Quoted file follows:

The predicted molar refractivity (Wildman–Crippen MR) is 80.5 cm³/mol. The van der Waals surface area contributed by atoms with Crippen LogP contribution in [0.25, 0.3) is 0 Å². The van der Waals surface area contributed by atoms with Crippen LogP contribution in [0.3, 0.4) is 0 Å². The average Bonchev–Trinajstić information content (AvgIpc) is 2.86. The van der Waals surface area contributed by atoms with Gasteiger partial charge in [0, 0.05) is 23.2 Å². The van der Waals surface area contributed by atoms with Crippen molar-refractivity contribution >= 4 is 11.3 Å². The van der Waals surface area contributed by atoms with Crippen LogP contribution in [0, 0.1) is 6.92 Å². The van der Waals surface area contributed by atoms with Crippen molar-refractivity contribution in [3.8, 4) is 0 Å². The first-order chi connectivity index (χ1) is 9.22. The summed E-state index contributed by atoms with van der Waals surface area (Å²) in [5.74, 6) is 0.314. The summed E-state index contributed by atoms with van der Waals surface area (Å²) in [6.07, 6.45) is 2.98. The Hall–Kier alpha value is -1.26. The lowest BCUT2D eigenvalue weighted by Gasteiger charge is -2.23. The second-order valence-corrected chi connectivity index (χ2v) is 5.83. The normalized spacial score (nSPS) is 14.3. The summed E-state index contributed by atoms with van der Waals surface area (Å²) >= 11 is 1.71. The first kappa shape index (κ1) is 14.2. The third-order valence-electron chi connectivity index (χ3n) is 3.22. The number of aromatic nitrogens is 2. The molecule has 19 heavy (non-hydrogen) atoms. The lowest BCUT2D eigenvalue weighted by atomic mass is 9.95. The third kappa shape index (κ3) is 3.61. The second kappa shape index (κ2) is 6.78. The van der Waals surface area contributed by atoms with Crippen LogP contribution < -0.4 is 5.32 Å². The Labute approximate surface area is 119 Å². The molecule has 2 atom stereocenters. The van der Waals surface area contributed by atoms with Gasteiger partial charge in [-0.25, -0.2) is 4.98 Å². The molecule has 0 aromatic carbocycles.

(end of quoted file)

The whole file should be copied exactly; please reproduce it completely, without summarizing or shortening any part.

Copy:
The predicted molar refractivity (Wildman–Crippen MR) is 80.5 cm³/mol. The van der Waals surface area contributed by atoms with Crippen LogP contribution in [0.25, 0.3) is 0 Å². The van der Waals surface area contributed by atoms with Crippen LogP contribution in [0.3, 0.4) is 0 Å². The average Bonchev–Trinajstić information content (AvgIpc) is 2.86. The van der Waals surface area contributed by atoms with Gasteiger partial charge in [0, 0.05) is 23.2 Å². The van der Waals surface area contributed by atoms with Crippen molar-refractivity contribution >= 4 is 11.3 Å². The van der Waals surface area contributed by atoms with Crippen LogP contribution in [0, 0.1) is 6.92 Å². The van der Waals surface area contributed by atoms with Crippen molar-refractivity contribution in [3.8, 4) is 0 Å². The first-order chi connectivity index (χ1) is 9.22. The summed E-state index contributed by atoms with van der Waals surface area (Å²) in [5.74, 6) is 0.314. The summed E-state index contributed by atoms with van der Waals surface area (Å²) in [6.07, 6.45) is 2.98. The Hall–Kier alpha value is -1.26. The lowest BCUT2D eigenvalue weighted by Gasteiger charge is -2.23. The second-order valence-corrected chi connectivity index (χ2v) is 5.83. The normalized spacial score (nSPS) is 14.3. The summed E-state index contributed by atoms with van der Waals surface area (Å²) >= 11 is 1.71. The first kappa shape index (κ1) is 14.2. The third-order valence-electron chi connectivity index (χ3n) is 3.22. The number of aromatic nitrogens is 2. The molecule has 19 heavy (non-hydrogen) atoms. The lowest BCUT2D eigenvalue weighted by atomic mass is 9.95. The third kappa shape index (κ3) is 3.61. The second kappa shape index (κ2) is 6.78. The van der Waals surface area contributed by atoms with Crippen LogP contribution < -0.4 is 5.32 Å². The Labute approximate surface area is 119 Å². The molecule has 2 atom stereocenters. The van der Waals surface area contributed by atoms with Gasteiger partial charge in [-0.25, -0.2) is 4.98 Å². The molecule has 0 aromatic carbocycles.